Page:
Colour Apartment Blocks
Colour Apartment Block
Petrini Prague,
Czech Republic

"Prague is about individuality, and architecture should be as diverse as the society it serves". - 
Vlado Milunic

During the 1970's, a period of booming construction, Milunic designed mostly housing for the Communist regime. The massive apartment blocks surrounded old Prague like an impenetrable fortification wall. These "Panelaks" (so named for the prefabricated panels they were built with) house about 40% of Prague's population today. Petrini, one of the first post war housing estates, was developed along two main perpendicular axes and consisted mostly of prefabricated (G57) concrete panels. The housing estate accommodated 20,000 people in 4,850 apartments. The Hvezda (Star) hunting lodge The Star (Hvezda) apartment complex is set amidst one of the country's first Panelaks near the historic Renaissance Hvezda (Star) hunting lodge (1555-57), designed by Hans Tirol and Bonifac Wohlmut.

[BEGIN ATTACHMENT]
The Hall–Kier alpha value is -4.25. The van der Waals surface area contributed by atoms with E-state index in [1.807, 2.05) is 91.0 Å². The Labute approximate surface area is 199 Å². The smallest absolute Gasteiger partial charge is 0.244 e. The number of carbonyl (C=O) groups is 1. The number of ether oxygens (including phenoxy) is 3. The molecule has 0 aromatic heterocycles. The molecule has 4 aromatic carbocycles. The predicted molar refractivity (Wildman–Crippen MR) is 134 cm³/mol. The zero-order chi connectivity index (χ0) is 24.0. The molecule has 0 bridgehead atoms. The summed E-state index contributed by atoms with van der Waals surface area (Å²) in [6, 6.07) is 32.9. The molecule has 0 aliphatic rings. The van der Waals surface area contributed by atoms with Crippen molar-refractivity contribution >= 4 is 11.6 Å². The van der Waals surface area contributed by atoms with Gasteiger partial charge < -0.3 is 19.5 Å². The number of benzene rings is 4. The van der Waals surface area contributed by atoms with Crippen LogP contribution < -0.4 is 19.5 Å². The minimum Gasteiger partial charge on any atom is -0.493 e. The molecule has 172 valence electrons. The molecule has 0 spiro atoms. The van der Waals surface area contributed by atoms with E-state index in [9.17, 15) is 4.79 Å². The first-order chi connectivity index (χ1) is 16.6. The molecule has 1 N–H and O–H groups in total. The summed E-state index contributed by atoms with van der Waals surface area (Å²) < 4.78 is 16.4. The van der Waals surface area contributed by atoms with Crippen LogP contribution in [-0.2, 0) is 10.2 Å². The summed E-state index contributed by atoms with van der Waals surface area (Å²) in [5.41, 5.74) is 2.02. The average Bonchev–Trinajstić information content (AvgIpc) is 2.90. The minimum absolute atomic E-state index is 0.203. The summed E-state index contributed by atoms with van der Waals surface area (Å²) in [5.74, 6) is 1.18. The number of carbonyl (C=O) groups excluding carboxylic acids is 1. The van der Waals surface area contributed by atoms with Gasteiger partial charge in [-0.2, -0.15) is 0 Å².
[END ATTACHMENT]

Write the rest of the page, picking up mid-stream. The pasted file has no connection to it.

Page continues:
Milunic placed the new housing on the northern slope next to large green areas and an old laboratory building that he included in the master plan, and later converted into offices and apartments. In the master plan concept the location of Hvezda becomes a logical transition between the suburban one family houses on one side and the monotonous apartment blocks on the other side. Milunic's layouts are free flowing and use playful angles in horizontal and vertical planes. Balconies, ledges, overhangs, and dormer windows in the roof-scape give the facades rhythm and variety. Facade colors add vitality and freshness to the area.

The height of the apartment blocks vary from 4 to 7 floors with two apartments per floor in the big blocks and four in the tower. The attic spaces under the saddle roofs are equipped with dormer windows to let in light. The 350 individual apartments, varying in size from 60 to 170 square meters, are designed to be joined and form larger or multi level apartments. Hvezda is the first step on a long path towards the complete neutralization of the communist housing policies in Prague. Compared to the monotony of the gray monolithic apartment blocks, the Hvezda development's broken down interplay of volumes and forms brings new energy to the area.


9 photos and 3 drawings